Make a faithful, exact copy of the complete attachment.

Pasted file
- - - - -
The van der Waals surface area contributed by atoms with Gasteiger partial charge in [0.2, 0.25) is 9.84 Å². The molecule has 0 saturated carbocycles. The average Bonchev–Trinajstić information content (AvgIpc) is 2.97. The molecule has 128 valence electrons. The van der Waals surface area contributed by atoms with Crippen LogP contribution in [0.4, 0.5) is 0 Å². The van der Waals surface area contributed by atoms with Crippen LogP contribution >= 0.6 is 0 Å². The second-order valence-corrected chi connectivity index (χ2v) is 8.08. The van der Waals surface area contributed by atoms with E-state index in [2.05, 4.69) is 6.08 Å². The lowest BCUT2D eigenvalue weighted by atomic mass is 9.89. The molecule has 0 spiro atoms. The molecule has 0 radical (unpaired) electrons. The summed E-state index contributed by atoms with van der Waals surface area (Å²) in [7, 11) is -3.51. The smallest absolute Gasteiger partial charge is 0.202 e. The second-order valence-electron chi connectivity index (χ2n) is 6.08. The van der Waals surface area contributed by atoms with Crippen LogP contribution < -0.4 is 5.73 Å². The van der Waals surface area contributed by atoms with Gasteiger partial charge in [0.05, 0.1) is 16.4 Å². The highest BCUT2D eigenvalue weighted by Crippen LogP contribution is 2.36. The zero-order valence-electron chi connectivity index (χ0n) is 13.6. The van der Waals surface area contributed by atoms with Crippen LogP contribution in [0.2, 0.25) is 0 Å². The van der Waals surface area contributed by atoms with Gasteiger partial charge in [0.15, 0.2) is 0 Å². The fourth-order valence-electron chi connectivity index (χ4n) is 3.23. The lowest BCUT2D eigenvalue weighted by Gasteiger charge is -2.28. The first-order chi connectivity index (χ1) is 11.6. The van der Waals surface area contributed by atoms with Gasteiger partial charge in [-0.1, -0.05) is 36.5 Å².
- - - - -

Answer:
The van der Waals surface area contributed by atoms with Gasteiger partial charge in [0.2, 0.25) is 9.84 Å². The molecule has 0 saturated carbocycles. The average Bonchev–Trinajstić information content (AvgIpc) is 2.97. The molecule has 128 valence electrons. The van der Waals surface area contributed by atoms with Crippen LogP contribution in [0.4, 0.5) is 0 Å². The van der Waals surface area contributed by atoms with Crippen LogP contribution >= 0.6 is 0 Å². The second-order valence-corrected chi connectivity index (χ2v) is 8.08. The van der Waals surface area contributed by atoms with E-state index in [2.05, 4.69) is 6.08 Å². The lowest BCUT2D eigenvalue weighted by atomic mass is 9.89. The molecule has 0 spiro atoms. The molecule has 0 radical (unpaired) electrons. The summed E-state index contributed by atoms with van der Waals surface area (Å²) in [7, 11) is -3.51. The smallest absolute Gasteiger partial charge is 0.202 e. The second-order valence-electron chi connectivity index (χ2n) is 6.08. The van der Waals surface area contributed by atoms with Crippen LogP contribution < -0.4 is 5.73 Å². The van der Waals surface area contributed by atoms with Gasteiger partial charge in [0.05, 0.1) is 16.4 Å². The highest BCUT2D eigenvalue weighted by Crippen LogP contribution is 2.36. The zero-order valence-electron chi connectivity index (χ0n) is 13.6. The van der Waals surface area contributed by atoms with Crippen LogP contribution in [0.2, 0.25) is 0 Å². The van der Waals surface area contributed by atoms with Gasteiger partial charge in [0.15, 0.2) is 0 Å². The fourth-order valence-electron chi connectivity index (χ4n) is 3.23. The lowest BCUT2D eigenvalue weighted by Gasteiger charge is -2.28. The first-order chi connectivity index (χ1) is 11.6. The van der Waals surface area contributed by atoms with Gasteiger partial charge in [-0.1, -0.05) is 36.5 Å².